[Dev] Rule System was: Re: Rules Discovery

Chris Allum chris.allum at ihug.co.nz
Fri Nov 1 14:23:30 PST 2002

[cross posting to dev list]

This sounds like a good approach.

There should be a API that rule scripts can use to get specific 
information about a message (particular header, or body), and set 
information as appropriate, such as indicating which category it should 
belong in.

For example (in no particular language):

script filter_message ( message_id ) {
	get "from" header for message_id // a Chandler API
	get body for message_id
	// do some processing
	if ( ... ) {
		add category "Personal" to message_id // some more
		do not apply more rules to message_id // example API's

Of course this could be provided through the 'wizard' interface.

These scripts could have access to a statistical filtering package 
(clippy) as either part of the Chandler API or some external package.


On Saturday, November 2, 2002, at 08:50  AM, Charlie Joynt wrote:

> I agree. I've just posted a mail that was far too long on message 
> filtering
> in response to Peter's original so I thought I'd separate my replies!
> The basic/average user will/should be able to use the simple method of
> constructing logical sentences from phrases that are turned into rules.
> "When a message arrives... From: Ex-wife... Delete it". Simple, neat, 
> etc.
> The power user could create rules based on some scripting language 
> that uses
> regexs, etc. that Chandler calls and receives some sensible response 
> from.
> These rules could be saved individually (e.g. as python scripts) in a 
> rules
> folder.
> Any rule that Chandler made through the 'wizard' would also be saved 
> as such
> a file. Thus, you could use the wizard to create a ball-park rule and 
> then
> tweak it by hand if necessary. It would also be simple to import these
> rules, download updates, etc.
> The 'clippy' part sounds complicated to me--if you said that you were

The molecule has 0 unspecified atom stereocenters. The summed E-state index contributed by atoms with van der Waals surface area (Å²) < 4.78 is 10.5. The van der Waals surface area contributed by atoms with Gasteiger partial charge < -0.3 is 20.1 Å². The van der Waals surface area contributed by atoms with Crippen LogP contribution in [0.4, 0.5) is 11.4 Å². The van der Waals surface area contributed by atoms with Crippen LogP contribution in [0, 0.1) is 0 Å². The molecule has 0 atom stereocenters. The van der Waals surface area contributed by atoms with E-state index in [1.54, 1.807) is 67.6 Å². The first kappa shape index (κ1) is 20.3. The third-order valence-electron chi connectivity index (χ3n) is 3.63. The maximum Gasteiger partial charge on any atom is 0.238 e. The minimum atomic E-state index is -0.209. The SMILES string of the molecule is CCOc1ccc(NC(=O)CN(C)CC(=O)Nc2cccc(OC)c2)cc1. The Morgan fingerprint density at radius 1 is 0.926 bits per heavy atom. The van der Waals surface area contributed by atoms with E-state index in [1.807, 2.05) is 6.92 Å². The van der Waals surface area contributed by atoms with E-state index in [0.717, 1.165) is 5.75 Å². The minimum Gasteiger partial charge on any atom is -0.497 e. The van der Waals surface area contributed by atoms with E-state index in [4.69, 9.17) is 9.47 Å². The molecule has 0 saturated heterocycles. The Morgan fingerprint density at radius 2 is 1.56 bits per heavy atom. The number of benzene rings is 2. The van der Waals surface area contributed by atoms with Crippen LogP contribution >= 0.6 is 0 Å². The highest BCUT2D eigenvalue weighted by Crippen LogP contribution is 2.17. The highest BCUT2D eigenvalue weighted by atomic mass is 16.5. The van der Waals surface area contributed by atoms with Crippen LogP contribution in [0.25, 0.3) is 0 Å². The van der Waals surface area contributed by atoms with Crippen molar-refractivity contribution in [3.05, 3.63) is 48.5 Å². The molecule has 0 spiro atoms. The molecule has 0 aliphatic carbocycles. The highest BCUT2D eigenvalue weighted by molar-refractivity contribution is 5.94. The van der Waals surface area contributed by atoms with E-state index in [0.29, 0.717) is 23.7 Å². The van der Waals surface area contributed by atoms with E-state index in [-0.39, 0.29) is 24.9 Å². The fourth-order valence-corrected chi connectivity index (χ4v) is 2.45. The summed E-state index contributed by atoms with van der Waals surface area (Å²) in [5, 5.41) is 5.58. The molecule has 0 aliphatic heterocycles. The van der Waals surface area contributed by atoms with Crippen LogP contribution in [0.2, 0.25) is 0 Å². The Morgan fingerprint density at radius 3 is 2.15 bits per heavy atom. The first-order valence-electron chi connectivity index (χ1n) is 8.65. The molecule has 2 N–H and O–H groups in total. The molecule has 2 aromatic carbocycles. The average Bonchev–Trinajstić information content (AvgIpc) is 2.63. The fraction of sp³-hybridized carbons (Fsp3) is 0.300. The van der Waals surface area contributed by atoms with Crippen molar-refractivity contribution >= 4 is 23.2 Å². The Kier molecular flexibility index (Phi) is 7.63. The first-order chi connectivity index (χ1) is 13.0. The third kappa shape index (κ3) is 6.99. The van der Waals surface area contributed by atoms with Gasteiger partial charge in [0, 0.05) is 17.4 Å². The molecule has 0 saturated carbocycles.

> discarding a message because you suspected it would be pornographic, 
> how
> would Chandler know what made you suspicious?
> Maybe it should (a) ask "should the message have matched any existing 
> rule?"
> and then (b) prompt you to highlight text, select a From: address or a
> couple of other basic things that it can then use to improve an 
> existing
> rule or create a new one.
> Charlie
> -----Original Message-----
> From: joel finkle [mailto:joelfinkle at hotmail.com]
> Sent: 01 November 2002 19:05
> To: design at osafoundation.org
> Subject: [Design] Rules Discovery
> Peter Herndon made some valid points about rules, and I agree that the
> typical GUI rule builder is too stoopid (sic), but just giving the 
> novice a
> Python screen to write their own is probably expecting too much.
> Some kind of rules "discovery" process would be sweet.  I expect that 
> I can
> add any number of tags to an item, and tell each view which things to 
> show
> -- that's easy.  But for things trickling into the Inbox, I need to 
> give 
> Chandler a chance to do some of this for me -- teach it what to do with
> mail.
> Unfortunately, I'm picturing Clippy here:
> "You threw that away without reading it.  Can you tell me why?"
> [] Porn
> [] Unsolicited Advertisement
> [] Extra copy of message
> [] Ex-wife
> One other random thought: I know the origin of the name of the 
> project, but
> I still think it might be worth having the default "You have mail" 
> sound be
> "Bing!"

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